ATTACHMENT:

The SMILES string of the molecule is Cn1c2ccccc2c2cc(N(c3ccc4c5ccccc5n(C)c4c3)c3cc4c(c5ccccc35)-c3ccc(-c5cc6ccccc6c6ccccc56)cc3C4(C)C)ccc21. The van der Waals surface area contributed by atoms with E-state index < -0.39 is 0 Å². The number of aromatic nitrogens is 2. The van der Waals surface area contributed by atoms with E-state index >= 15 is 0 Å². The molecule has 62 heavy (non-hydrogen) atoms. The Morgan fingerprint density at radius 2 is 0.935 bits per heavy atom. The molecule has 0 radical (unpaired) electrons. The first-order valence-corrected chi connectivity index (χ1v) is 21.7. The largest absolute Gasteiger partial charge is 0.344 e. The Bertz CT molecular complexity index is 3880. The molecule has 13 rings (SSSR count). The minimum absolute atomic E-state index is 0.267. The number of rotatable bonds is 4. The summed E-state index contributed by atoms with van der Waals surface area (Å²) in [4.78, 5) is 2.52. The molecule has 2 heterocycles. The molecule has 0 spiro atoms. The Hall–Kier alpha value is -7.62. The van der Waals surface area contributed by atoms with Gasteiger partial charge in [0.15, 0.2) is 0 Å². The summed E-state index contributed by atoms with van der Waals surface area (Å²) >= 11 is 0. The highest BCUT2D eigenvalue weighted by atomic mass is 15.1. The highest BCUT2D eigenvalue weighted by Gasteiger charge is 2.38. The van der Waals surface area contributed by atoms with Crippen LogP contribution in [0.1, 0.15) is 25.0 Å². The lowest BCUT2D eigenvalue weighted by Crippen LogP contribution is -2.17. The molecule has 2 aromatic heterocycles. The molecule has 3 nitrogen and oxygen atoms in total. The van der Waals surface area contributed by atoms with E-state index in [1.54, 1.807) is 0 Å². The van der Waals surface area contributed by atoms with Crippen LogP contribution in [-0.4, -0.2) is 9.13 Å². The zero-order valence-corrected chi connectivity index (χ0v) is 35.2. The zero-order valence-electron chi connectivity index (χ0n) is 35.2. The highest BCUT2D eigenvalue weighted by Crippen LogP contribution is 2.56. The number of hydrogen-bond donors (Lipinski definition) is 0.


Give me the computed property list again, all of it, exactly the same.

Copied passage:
The SMILES string of the molecule is Cn1c2ccccc2c2cc(N(c3ccc4c5ccccc5n(C)c4c3)c3cc4c(c5ccccc35)-c3ccc(-c5cc6ccccc6c6ccccc56)cc3C4(C)C)ccc21. The van der Waals surface area contributed by atoms with E-state index < -0.39 is 0 Å². The number of aromatic nitrogens is 2. The van der Waals surface area contributed by atoms with E-state index >= 15 is 0 Å². The molecule has 62 heavy (non-hydrogen) atoms. The Morgan fingerprint density at radius 2 is 0.935 bits per heavy atom. The molecule has 0 radical (unpaired) electrons. The first-order valence-corrected chi connectivity index (χ1v) is 21.7. The largest absolute Gasteiger partial charge is 0.344 e. The Bertz CT molecular complexity index is 3880. The molecule has 13 rings (SSSR count). The minimum absolute atomic E-state index is 0.267. The number of rotatable bonds is 4. The summed E-state index contributed by atoms with van der Waals surface area (Å²) in [4.78, 5) is 2.52. The molecule has 2 heterocycles. The molecule has 0 spiro atoms. The Hall–Kier alpha value is -7.62. The van der Waals surface area contributed by atoms with Gasteiger partial charge in [0.15, 0.2) is 0 Å². The summed E-state index contributed by atoms with van der Waals surface area (Å²) >= 11 is 0. The highest BCUT2D eigenvalue weighted by atomic mass is 15.1. The highest BCUT2D eigenvalue weighted by Gasteiger charge is 2.38. The van der Waals surface area contributed by atoms with Crippen LogP contribution in [0.1, 0.15) is 25.0 Å². The lowest BCUT2D eigenvalue weighted by Crippen LogP contribution is -2.17. The molecule has 2 aromatic heterocycles. The molecule has 3 nitrogen and oxygen atoms in total. The van der Waals surface area contributed by atoms with E-state index in [1.54, 1.807) is 0 Å². The van der Waals surface area contributed by atoms with Crippen LogP contribution in [-0.4, -0.2) is 9.13 Å². The zero-order valence-corrected chi connectivity index (χ0v) is 35.2. The zero-order valence-electron chi connectivity index (χ0n) is 35.2. The highest BCUT2D eigenvalue weighted by Crippen LogP contribution is 2.56. The number of hydrogen-bond donors (Lipinski definition) is 0.